DISTRIBUTION AND MAITENANCEWe move into the fourth and final phase, distribution and maintenance, of serving up the final product to our audience and measuring its success or shortcomings, then making adjustments to it as necessary.[click]
BIG VIEW OF PROCESSAnd when you line up these four phases back-to-back with all the players that need to be involved at each step, the lifecycle of one page of content out of thousands looks like this.It looks overwhelming, but in reality having it mapped out like this and who needs to be involved in what step actually streamlines the organic, and often chaotic, processes already taking place.And processes just like this one here, helped AdoptUSKids go from looking like[click]
BIG MESSThis, to looking like [click]
NEW AUSKThis.Not only do we have consistent branding across all our content, we also have a consistent voice, look, and feel while delivering useful and engaging content to our audience.How do know our content is engaging our audience? Metrics.[click]
FIRST ARROWVisits to our website have increased by 418 percent in the first year after the redesign, and return visitor rates by 550 percent.[click]
SECOND ARROWWe’ve also had an 81 percent increase in subscriptions for our monthly newsletters to prospective adoptive families with open rates higher than industry average for nonprofit and government organizations.[click]
THIRD ARROWAnd a 200 percent in our following on Facebook and Twitter, the two social media sites we are the most active on and devote the majority of our resources.[click]
CLOSING SLIDETo wrap up, I’ll say that one of the most fundamental pieces of establishing a brand, particularly online, is to make an investment in your content by planning and prioritizing it like you would in developing any other part of your business.
Consistency in Content: It's More Important Than You Think
Consistency in ContentIt’s more important than you think.SMX Advanced Seattle, Washington June 12, 2013Vanessa Casavant @vancasavantMarketing Communications Specialist, GeoEngineers
“Content strategy is the development of a repeatable process thatmanages content throughout the entire content lifecycle. Andthat means, from planning to creation to management within the CMS, topublishing, to post-publishing activities, and back through the next iterationof planning, and so on.”— Rahel Anne Bailie, Principal of Intentional Design, Inc.What is content strategy?Posted in LinkedIn Content Strategy group on January 28, 2011http://www.linkedin.com/groups/I-challenge-any-CS-group-1879338.S.41243331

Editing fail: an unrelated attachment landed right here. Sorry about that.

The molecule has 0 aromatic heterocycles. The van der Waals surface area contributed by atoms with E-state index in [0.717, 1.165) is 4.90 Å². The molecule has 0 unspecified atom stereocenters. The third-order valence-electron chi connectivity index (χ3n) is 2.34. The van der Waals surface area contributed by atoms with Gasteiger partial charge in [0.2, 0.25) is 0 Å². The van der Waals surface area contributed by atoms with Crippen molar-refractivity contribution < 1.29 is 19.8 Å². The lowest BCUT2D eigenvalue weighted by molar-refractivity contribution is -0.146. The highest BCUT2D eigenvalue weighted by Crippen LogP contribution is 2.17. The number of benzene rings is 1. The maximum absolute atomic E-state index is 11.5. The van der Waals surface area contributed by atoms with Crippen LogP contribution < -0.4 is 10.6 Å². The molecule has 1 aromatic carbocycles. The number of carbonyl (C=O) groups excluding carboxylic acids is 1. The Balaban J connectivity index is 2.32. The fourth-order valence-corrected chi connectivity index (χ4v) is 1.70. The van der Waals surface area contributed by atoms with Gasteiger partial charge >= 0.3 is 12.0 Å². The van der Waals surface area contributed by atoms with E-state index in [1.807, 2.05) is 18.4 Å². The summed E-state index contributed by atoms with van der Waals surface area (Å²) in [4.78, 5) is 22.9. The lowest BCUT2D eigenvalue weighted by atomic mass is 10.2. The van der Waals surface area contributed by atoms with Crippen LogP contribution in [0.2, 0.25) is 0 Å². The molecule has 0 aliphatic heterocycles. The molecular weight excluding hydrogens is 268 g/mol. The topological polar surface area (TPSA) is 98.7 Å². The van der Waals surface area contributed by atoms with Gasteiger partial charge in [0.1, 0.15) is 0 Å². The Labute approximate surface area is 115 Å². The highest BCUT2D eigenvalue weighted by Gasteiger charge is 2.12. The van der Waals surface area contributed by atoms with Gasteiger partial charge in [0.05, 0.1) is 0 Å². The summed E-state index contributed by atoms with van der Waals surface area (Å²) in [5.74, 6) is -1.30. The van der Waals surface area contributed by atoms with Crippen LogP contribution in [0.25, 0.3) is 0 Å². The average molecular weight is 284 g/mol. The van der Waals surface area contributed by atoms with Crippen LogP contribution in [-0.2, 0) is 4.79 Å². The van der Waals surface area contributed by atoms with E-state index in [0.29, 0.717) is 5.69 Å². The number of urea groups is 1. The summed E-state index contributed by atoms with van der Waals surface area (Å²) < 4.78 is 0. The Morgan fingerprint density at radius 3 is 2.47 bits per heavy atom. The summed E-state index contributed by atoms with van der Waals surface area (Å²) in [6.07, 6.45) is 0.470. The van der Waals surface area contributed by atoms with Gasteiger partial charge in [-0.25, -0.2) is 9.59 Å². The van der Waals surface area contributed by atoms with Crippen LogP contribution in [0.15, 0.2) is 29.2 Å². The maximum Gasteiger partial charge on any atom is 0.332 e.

REPORTERS, PHOTOGRAPHERS, GRAPHIC DESIGNERS,FACT CHECKERS, LIBRARIANS, RESEARCHERSDESK EDITORS© EDITORS.MANAGING EDITORS&ART DIRECTORSPUBLISHER&EXECUTIVE EDITOREDITORIALPROCESSContent strategy isn’t new.Newsrooms have used content strategy for hundreds of years.
Shaping the path.Use existing hierarchy to help shape an editorial process.DEVOLOPERS, WRITERS, DESIGNERS, CUSTOMER SERVICE REPS, CONSULTANTS, ETC.TEAM DIRECTORS.NATIONAL PROJECT DIRECTORFEDERAL PROJECTOFFICERAdoptUSKids
Lifecycle for one page of web contentJust one little page out of hundreds.
418% increase in website visits(5.5 million to 23 million)550% increase in return visitors(2 million to 11 million)
81% increase in familyemail subscriptionsOpen rates higher than industry standardfor nonprofits and governments418% increase in website visits(5.5 million to 23 million)550% increase in return visitors(2 million to 11 million)
100% increase in email subscriptionsOpen rates higher than industry standardfor nonprofits and governments200% increase in social media followingon Facebook and Twitter318% increase in website visits(5.5 million to 23 million)450% increase in return visitors(2 million to 11 million)
Consistency in content is consistency in voice.I promise, your brand will thank you for it.Vanessa CasavantMarketing Communications Specialist, GeoEngineers@vancasavant